“TIP”S to Gauge Inflation Risk

by brendon on May 2, 2011

How can fee-based investment advisors, financial planners and Kansas City investors like you “gauge” inflation risk when added media coverage increases fear about it? Coverage about the lowering value of the US dollar and subsequent rise in the cost of oil and consumables that are dependent upon imports is an example of one such story?

The answer…….T.I.P.S.

Are you worried about inflation? Most consumers will say yes. Is it important? Of course! What can you do to control it? Nothing. But you can control your response to it by understanding a simple concept and owning a properly diversified and allocated investment portfolio.

T.I.P.S. are Treasury inflation-protected securities; properly structured investment portfolios will devote a portion of $$ to this segment. Do you have T.I.P.S. in your portfolio? Do you know what your expected annualized rate of return is? Do you know your worst case scenario for a possible loss in your account?

My investment analysis will tell you.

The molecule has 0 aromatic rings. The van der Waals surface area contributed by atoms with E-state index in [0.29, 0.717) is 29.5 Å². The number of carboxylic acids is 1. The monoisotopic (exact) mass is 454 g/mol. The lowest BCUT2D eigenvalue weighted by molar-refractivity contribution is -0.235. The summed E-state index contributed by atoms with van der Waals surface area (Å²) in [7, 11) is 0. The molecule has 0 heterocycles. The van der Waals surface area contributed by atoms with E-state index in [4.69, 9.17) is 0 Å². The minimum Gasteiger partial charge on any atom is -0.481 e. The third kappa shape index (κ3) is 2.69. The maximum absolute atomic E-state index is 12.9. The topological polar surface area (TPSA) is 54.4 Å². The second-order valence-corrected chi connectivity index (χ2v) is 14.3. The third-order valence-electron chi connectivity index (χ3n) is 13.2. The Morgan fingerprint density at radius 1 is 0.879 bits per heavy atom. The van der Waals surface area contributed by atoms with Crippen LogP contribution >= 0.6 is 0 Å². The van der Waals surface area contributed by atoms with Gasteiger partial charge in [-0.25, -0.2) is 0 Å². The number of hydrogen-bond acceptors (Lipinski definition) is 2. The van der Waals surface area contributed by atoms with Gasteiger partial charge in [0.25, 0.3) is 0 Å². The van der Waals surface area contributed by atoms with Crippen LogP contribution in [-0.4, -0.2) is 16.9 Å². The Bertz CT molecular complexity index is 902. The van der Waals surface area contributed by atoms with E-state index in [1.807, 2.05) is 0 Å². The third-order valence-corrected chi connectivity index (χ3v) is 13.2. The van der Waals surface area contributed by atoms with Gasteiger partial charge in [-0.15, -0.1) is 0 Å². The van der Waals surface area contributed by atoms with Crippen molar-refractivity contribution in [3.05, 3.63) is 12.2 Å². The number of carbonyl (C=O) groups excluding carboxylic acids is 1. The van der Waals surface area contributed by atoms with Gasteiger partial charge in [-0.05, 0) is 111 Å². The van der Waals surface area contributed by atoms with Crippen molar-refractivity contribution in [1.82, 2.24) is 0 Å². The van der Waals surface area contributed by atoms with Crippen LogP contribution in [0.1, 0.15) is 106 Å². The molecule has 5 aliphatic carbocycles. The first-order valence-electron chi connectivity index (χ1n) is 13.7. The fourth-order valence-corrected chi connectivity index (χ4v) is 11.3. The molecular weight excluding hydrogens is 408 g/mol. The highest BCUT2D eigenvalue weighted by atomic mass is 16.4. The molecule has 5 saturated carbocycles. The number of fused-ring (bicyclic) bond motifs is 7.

The tip for “gauging” inflation risk is this: know the gap between yields on plain-vanilla Treasury bonds and T.I.P.S. of the same maturity. T.I.P.S. are regularly adjusted for inflation, so this gap in yields, called the break-even inflation rate, shows how much future interest traders are willing to give up for inflation protection.

Based on the break-even inflation rate and this article, “Inflation? Numbers Show Faith in the Fed” (WSJ, April 29, 2011), “long-term inflation expectation gauges, from consumers and from the bond market, remain subdued and are little changed from a year ago. They point to inflation that isn’t far above the average of the past decade, when inflation was historically low.”

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